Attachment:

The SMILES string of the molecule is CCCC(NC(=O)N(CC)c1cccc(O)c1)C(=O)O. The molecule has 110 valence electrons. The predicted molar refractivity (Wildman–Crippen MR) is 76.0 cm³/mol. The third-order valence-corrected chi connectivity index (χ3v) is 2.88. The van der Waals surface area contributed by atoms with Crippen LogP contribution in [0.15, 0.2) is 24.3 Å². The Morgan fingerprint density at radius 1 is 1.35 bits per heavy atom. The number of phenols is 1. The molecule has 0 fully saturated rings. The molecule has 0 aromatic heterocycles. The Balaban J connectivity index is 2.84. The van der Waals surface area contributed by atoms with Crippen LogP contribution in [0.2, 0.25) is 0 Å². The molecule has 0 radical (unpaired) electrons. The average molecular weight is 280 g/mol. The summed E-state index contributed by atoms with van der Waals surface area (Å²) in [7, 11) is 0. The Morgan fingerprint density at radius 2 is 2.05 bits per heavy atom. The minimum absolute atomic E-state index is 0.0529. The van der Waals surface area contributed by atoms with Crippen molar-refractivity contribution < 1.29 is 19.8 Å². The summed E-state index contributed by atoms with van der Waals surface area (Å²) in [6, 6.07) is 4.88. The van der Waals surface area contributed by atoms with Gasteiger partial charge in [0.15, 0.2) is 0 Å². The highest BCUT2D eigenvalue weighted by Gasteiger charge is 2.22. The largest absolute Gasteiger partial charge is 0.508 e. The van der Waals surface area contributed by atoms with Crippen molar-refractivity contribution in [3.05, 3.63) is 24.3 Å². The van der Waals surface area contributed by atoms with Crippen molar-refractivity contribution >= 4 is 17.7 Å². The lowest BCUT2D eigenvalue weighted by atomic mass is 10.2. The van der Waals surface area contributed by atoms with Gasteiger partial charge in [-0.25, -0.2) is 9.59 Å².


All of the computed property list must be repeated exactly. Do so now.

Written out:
The SMILES string of the molecule is CCCC(NC(=O)N(CC)c1cccc(O)c1)C(=O)O. The molecule has 110 valence electrons. The predicted molar refractivity (Wildman–Crippen MR) is 76.0 cm³/mol. The third-order valence-corrected chi connectivity index (χ3v) is 2.88. The van der Waals surface area contributed by atoms with Crippen LogP contribution in [0.15, 0.2) is 24.3 Å². The Morgan fingerprint density at radius 1 is 1.35 bits per heavy atom. The number of phenols is 1. The molecule has 0 fully saturated rings. The molecule has 0 aromatic heterocycles. The Balaban J connectivity index is 2.84. The van der Waals surface area contributed by atoms with Crippen LogP contribution in [0.2, 0.25) is 0 Å². The molecule has 0 radical (unpaired) electrons. The average molecular weight is 280 g/mol. The summed E-state index contributed by atoms with van der Waals surface area (Å²) in [7, 11) is 0. The Morgan fingerprint density at radius 2 is 2.05 bits per heavy atom. The minimum absolute atomic E-state index is 0.0529. The van der Waals surface area contributed by atoms with Crippen molar-refractivity contribution < 1.29 is 19.8 Å². The summed E-state index contributed by atoms with van der Waals surface area (Å²) in [6, 6.07) is 4.88. The van der Waals surface area contributed by atoms with Gasteiger partial charge in [0.15, 0.2) is 0 Å². The highest BCUT2D eigenvalue weighted by Gasteiger charge is 2.22. The largest absolute Gasteiger partial charge is 0.508 e. The van der Waals surface area contributed by atoms with Crippen molar-refractivity contribution in [3.05, 3.63) is 24.3 Å². The van der Waals surface area contributed by atoms with Crippen molar-refractivity contribution >= 4 is 17.7 Å². The lowest BCUT2D eigenvalue weighted by atomic mass is 10.2. The van der Waals surface area contributed by atoms with Gasteiger partial charge in [-0.25, -0.2) is 9.59 Å².